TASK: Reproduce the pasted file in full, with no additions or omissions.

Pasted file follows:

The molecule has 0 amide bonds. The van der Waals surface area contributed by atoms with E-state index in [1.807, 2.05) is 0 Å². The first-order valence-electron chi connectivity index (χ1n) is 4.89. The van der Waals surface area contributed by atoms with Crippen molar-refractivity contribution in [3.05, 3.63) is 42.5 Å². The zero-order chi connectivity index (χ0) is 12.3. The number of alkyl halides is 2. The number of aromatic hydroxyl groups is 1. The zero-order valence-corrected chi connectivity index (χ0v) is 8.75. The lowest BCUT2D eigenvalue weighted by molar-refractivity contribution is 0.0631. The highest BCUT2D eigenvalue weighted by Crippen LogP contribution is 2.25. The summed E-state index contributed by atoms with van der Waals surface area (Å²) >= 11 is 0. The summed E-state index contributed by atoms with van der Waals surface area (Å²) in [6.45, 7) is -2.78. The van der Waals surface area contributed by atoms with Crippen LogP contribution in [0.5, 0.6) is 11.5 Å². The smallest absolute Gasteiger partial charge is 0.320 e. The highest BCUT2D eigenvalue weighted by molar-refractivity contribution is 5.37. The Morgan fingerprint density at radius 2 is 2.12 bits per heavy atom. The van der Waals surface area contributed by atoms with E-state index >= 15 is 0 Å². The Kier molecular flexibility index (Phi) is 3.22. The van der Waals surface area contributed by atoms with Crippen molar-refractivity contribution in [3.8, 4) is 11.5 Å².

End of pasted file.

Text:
The molecule has 0 amide bonds. The van der Waals surface area contributed by atoms with E-state index in [1.807, 2.05) is 0 Å². The first-order valence-electron chi connectivity index (χ1n) is 4.89. The van der Waals surface area contributed by atoms with Crippen molar-refractivity contribution in [3.05, 3.63) is 42.5 Å². The zero-order chi connectivity index (χ0) is 12.3. The number of alkyl halides is 2. The number of aromatic hydroxyl groups is 1. The zero-order valence-corrected chi connectivity index (χ0v) is 8.75. The lowest BCUT2D eigenvalue weighted by molar-refractivity contribution is 0.0631. The highest BCUT2D eigenvalue weighted by Crippen LogP contribution is 2.25. The summed E-state index contributed by atoms with van der Waals surface area (Å²) >= 11 is 0. The summed E-state index contributed by atoms with van der Waals surface area (Å²) in [6.45, 7) is -2.78. The van der Waals surface area contributed by atoms with Crippen LogP contribution in [0.5, 0.6) is 11.5 Å². The smallest absolute Gasteiger partial charge is 0.320 e. The highest BCUT2D eigenvalue weighted by molar-refractivity contribution is 5.37. The Morgan fingerprint density at radius 2 is 2.12 bits per heavy atom. The van der Waals surface area contributed by atoms with E-state index >= 15 is 0 Å². The Kier molecular flexibility index (Phi) is 3.22. The van der Waals surface area contributed by atoms with Crippen molar-refractivity contribution in [3.8, 4) is 11.5 Å².